https://apod.nasa.gov/apod/ap211220.html ( December 20, 2021)
Saturday, December 18, 2021
It is not a coincidence that planets line up. That's because all of the planets orbit the Sun in (nearly) a single sheet called the plane of the ecliptic. When viewed from inside that plane -- as Earth dwellers are likely to do -- the planets all appear confined to a single band. It is a coincidence, though, when three of the brightest planets all appear in nearly the same direction. Such a coincidence was captured earlier this month. Featured above (right to left), Venus, Saturn, and Jupiter were all imaged together in a line just after sunset, from the San Fermo Hills, Bergamo, Italy. Joining the alignment are Earth's Moon, and the position of the more distant Uranus. Bands of clouds streak across the sky toward the setting Sun. As Comet Leonard fades, this planetary alignment -- absent the Moon -- should persist for the rest of the month.
https://apod.nasa.gov/apod/ap211219.html ( December 19, 2021)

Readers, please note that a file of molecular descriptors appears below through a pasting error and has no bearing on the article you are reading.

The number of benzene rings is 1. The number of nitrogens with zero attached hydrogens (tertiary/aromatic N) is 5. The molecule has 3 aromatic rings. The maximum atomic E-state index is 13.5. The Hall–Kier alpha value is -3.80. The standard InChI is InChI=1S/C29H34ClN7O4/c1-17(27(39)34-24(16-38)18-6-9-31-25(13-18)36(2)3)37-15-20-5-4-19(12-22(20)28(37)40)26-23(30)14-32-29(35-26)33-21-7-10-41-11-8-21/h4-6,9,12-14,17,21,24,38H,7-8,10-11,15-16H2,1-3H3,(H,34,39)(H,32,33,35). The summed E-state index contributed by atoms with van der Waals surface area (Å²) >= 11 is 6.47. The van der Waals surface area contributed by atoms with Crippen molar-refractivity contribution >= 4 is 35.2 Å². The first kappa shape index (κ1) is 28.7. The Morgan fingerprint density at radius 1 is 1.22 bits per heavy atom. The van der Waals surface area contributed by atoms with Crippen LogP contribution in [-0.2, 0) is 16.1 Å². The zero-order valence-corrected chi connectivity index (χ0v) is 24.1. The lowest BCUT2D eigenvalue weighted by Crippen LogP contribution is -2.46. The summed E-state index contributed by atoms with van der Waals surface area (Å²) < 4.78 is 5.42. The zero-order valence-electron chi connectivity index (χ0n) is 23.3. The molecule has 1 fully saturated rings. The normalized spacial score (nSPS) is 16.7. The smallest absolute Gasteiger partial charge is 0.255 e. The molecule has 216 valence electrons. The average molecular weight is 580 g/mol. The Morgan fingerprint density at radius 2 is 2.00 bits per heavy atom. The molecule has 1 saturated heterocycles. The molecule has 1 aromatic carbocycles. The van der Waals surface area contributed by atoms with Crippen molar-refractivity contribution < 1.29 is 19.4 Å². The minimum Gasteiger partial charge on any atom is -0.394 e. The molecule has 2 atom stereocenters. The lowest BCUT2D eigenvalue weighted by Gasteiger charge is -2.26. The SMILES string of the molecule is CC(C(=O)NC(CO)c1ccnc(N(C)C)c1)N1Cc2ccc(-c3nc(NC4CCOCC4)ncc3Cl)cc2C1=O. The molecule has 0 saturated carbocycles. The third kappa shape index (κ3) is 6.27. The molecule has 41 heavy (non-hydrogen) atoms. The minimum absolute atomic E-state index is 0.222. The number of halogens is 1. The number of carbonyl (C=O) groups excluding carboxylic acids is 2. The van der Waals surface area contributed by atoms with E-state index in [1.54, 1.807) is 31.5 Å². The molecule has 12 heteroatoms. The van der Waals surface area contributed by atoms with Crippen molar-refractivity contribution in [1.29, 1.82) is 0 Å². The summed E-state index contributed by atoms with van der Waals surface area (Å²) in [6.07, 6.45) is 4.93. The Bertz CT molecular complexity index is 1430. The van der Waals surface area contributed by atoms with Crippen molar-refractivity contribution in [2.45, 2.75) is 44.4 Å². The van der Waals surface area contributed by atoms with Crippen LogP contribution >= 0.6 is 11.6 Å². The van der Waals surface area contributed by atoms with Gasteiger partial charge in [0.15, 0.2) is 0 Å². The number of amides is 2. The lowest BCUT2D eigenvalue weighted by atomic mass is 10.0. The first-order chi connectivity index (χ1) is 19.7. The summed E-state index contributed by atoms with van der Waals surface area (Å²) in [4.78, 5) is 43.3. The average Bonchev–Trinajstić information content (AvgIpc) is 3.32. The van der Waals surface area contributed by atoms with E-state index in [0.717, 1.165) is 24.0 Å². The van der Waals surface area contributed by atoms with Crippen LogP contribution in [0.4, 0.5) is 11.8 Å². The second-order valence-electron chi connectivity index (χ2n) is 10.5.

Friday, December 17, 2021
The first identified compact galaxy group, Stephan's Quintet is featured in this eye-catching image constructed with data drawn from the extensive Hubble Legacy Archive. About 300 million light-years away, only four of these five galaxies are actually locked in a cosmic dance of repeated close encounters. The odd man out is easy to spot, though. The interacting galaxies, NGC 7319, 7318A, 7318B, and 7317 have an overall yellowish cast. They also tend to have distorted loops and tails, grown under the influence of disruptive gravitational tides. But the predominantly bluish galaxy, NGC 7320, is closer, just 40 million light-years distant, and isn't part of the interacting group. Stephan's Quintet lies within the boundaries of the high flying constellation Pegasus. At the estimated distance of the quartet of interacting galaxies, this field of view spans about 500,000 light-years. But moving just beyond this field, up and to the right, astronomers can identify another galaxy, NGC 7320C, that is also 300 million light-years distant. Including it would bring the interacting quartet back up to quintet status.